Sacramento’s art scene has come a long way. We have respected, long-standing institutions such as the Crocker Art Museum, Sacramento Philharmonic & Opera, the Sacramento Ballet and California Musical Theatre. We also have an independent arts scene with hype-worthy undertakings, like Art Hotel and Art Street. How can these creative endeavors contribute to a thriving local economy that benefits both our city’s culture and the visual artists, poets, dancers and musicians who hustle from gig to gig?
On this episode of Action Items, arts entrepreneur and restaurateur Clay Nutting joins Celestine Syphax, who serves on the board of several nonprofit arts groups, and host Tre Borden to discuss what the grassroots art movement can learn from institutional arts organizations in the Capital Region — and vice versa.
What can arts organizations learn?
Some 32,000 people gathered at different times during the month of February in a 65,000-square-foot warehouse and outdoor space off Broadway for Art Street. The temporary, multidisciplinary arts project featured creations by 100 artists, and expanded upon the popular Art Hotel held last year in both size and scope. To its fans — and there are many — Art Street illustrates what happens when innovative ideas come from the creative class and appeal to a diverse audience. Major selling point: free admittance.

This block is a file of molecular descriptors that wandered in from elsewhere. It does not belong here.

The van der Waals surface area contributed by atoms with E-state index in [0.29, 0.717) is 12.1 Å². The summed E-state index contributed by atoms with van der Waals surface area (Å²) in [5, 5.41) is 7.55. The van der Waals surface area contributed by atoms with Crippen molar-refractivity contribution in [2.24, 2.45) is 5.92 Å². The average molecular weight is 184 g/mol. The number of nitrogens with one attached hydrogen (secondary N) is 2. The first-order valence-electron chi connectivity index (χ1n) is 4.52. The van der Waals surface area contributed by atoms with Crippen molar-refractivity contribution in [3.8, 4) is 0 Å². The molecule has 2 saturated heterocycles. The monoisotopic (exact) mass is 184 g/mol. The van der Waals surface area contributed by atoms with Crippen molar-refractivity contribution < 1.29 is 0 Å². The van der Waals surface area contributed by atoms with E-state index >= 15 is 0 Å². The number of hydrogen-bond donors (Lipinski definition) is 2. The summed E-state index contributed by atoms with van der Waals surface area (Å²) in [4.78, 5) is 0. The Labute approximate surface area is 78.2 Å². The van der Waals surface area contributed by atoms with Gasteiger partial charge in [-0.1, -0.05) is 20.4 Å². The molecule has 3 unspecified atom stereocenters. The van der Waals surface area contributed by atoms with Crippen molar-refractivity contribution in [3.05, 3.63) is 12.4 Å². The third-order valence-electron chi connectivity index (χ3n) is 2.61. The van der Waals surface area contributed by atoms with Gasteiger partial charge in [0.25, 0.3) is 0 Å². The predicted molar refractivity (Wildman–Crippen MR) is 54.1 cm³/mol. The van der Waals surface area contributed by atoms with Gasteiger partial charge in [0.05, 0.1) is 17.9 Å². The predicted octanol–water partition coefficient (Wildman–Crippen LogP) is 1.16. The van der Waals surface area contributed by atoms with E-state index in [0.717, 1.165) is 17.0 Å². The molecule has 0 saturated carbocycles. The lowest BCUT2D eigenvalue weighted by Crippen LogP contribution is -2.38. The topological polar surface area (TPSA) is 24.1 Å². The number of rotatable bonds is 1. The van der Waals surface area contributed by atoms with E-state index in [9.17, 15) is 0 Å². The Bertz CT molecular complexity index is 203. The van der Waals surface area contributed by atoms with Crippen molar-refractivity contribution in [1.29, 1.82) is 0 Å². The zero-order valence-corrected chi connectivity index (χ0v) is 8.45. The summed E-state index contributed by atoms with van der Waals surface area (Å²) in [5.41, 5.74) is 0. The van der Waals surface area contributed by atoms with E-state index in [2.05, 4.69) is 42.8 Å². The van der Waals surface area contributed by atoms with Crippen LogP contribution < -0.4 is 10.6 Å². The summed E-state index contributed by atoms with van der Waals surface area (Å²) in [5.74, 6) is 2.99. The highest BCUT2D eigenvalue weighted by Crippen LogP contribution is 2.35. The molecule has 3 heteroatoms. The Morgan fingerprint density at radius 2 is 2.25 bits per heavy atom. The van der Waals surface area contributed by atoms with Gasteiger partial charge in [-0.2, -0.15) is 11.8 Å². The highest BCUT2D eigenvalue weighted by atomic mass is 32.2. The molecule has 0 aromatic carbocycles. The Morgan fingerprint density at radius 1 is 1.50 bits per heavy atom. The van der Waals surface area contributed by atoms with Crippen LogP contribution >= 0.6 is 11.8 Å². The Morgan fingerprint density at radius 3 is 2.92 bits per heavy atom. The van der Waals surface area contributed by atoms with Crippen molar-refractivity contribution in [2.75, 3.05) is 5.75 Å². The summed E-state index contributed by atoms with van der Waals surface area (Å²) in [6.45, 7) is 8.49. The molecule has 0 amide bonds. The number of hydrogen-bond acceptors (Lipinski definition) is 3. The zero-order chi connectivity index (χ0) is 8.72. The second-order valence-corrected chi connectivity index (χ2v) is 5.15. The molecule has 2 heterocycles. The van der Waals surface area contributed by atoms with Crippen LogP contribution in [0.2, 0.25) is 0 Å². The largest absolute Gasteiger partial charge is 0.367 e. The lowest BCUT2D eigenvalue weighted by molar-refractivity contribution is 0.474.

Syphax says this project shows the value of grassroots art in attracting all types of art enthusiasts and being accessible to all. “[With] a temporary installation, you can really play off that momentum where you get part of the Crocker crowd, the Verge crowd, all of your traditional institutional folks, as well as your independent artists,” she says.
How do we bring people into the arts?
Meanwhile, traditional institutions, like the Sacramento Philharmonic and Crocker Art Museum, have taken a cue from the grassroots community and launched programs aimed at bringing in a new audience. Crocker, for example, runs Block by Block, an initiative to bring block parties with dancing, visual art, spoken word, drum circles and more to underserved neighborhoods in Sacramento.
“I’ll go to a wide variety of events, from going to the ballet and going to an event at Verge, and I just see a lot of the same people and I think that’s part of our challenge — is how do we reel more people in?” Nutting says. “There’s a few different theories and everyone wants to Netflix and chill from time to time, but if you want to manifest a community where there’s a vibrant arts culture, that requires participation.”
Click for the full conversation.
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Thank you to Jesuit High School for making the first season of Action Items possible with their generous sponsorship. On Facebook and Twitter @JesuitHighSac. Subscribe to Action Items on iTunes and Stitcher.